05/21/15 1:00pm

Lightning Logistics and SpindleTap Brewery, 10622 Hirsch Rd., Northside, Houston

Beer and trucking: 2 great Texas pastimes will unite under one roof this September, once the brand new SpindleTap Brewery opens up its brewing operation and tavern inside the brand-new tilt-up warehouse at 10622 Hirsch Rd. built for trucking company Lightning Logistics (pictured here under construction in a photo from February). SpindleTap’s facility is taking up 10,000 of the building’s 70,000 sq. ft., reports the Houston Business Journal‘s Joe Martin. (It’ll also include an outdoor patio space and possibly a dog run.) Much of the remainder of the building, which is located just south of Little York, a superblock east of I-69, will serve as headquarters for Lightning Logistics’s 250-truck fleet.


08/29/14 1:00pm

VACANT-LOT VEGETABLE GARDENS FOR HOUSTON GARDENS A little more than halfway through its 2-month-long Indiegogo fundraiser, a Houston company’s plan to grow vegetables on vacant urban lots has chalked up a little more than half of the $35,000 it’s hoping to raise to begin the project. Edible Earth Resources, the landscape-gardening firm that created the gardens at restaurants Coltivare, Haven, the Brooklyn Athletic Club, and Pax Americana (among other spaces), says it will soon have official approval from the city’s Land Assemblage Redevelopment Authority to plant production gardens on tax-delinquent lots leased from the citywide program. With $35,000 in startup capital, the company says on its fundraising page, Planted:Houston would begin its urban farming efforts on an acre of land available in Houston Gardens, a “rurban” neighborhood northeast of the intersection of the 610 Loop and the Eastex Fwy. — including a spot at 7414 Sandra St. The for-profit enterprise would sell its produce to various restaurants in the city and to individuals through a subscription program that includes a donation component; 10 percent of crops would remain in the neighborhoods where the gardens are planted, either through donations or discounted sales to local stores. [Indiegogo; more info] Video: Planted:Houston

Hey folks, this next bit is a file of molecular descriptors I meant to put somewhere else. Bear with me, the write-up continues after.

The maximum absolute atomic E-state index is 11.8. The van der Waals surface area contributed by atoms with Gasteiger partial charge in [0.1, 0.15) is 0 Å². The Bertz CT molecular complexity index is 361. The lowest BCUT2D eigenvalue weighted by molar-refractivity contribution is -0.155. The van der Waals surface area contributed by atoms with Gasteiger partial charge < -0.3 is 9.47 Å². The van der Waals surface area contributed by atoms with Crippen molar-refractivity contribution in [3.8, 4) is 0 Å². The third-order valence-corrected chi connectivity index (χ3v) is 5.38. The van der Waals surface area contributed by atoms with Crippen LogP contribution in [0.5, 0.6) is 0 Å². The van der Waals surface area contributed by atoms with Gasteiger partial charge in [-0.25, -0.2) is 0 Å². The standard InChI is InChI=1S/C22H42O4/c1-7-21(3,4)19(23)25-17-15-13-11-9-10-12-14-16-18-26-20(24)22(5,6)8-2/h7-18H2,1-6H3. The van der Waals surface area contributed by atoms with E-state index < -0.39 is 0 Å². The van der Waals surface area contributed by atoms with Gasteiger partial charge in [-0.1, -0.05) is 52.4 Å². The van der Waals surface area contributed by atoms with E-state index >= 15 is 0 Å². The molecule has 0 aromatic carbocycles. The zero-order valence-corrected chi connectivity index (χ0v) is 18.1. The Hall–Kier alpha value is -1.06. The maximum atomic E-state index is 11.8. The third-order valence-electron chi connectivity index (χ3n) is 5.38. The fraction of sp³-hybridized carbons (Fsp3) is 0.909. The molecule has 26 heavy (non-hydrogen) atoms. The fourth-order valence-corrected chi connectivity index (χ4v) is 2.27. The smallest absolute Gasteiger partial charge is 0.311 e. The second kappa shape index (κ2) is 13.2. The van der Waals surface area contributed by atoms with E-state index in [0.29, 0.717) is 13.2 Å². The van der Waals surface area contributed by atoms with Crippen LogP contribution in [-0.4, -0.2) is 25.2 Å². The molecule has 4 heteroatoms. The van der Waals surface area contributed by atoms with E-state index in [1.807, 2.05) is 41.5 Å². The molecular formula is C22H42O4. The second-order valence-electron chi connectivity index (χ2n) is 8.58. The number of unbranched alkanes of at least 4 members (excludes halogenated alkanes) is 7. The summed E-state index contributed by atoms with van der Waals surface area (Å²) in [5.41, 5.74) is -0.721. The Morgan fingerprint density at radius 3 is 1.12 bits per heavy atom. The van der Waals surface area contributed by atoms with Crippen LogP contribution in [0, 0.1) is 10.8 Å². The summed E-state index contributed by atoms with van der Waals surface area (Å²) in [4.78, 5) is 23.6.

02/10/10 11:04am

More than 700 of the abandoned or problem properties documented and written up by the Houston Police Dept.’s Neighborhood Protection Corps over the last 3 years belong either to the City of Houston or Harris County agencies, reports 11 News reporter Jeremy Rogalski. Approximately half of those properties are located in 4 not-so-fancy Zip Codes — 77016, 77026, 77028, and 77051 — three of which are in the northeast area of the city.

One piece of the problem: those tax-delinquent properties the county puts up for public auction:

. . . if they don’t sell, it becomes the county’s obligation to maintain them. But [Harris County Facilities & Property Management Chief Administrative Manager Jim] Lemond admits, the county can’t even check them all.

“We have two inspectors whose primary function is to do many other things and not this,” Lemond said.

As for the violations the city writes, there’s another problem: The county claims for years, the city never told it about the violations.

“No that’s not acceptable. Obviously that’s not acceptable,” Lemond said.

He added that his office was puzzled when the city did send over a packet of violation notices in June 2009.

“What are these, and where did they come from and what’s this all about,” Lemond recalled of his reaction.

But Montecella Flaniken, Assistant Director of Field Operations with Neighborhood Protection Corps, maintains the city had been routinely e-mailing the county of violations all along.

Graphic: KHOU.com

11/19/09 12:49pm

THIS TIME, FOR THE DEVELOPERS Two proposals out of Mayor White’s office earlier this year — one to pay down the consumer debt of homebuyers, the other to give $5,000 bonuses to Realtors representing buyers in 8 revitalization areas — didn’t get very far. But City Council approved the latest version yesterday: $620,000 in construction subsidies from the TIRZ Affordable Housing Fund for 10 homes — 4 in Trinity Gardens and 6 in the Fourth Ward. The participating builders and CDCs are to be chosen by the city’s Housing and Community Development Director. “The developers may sell the homes after they are used for at least a year as models, but the net proceeds must be reinvested in the same community.” [Houston Chronicle, via Swamplot inbox; details on page 200 here (PDF)]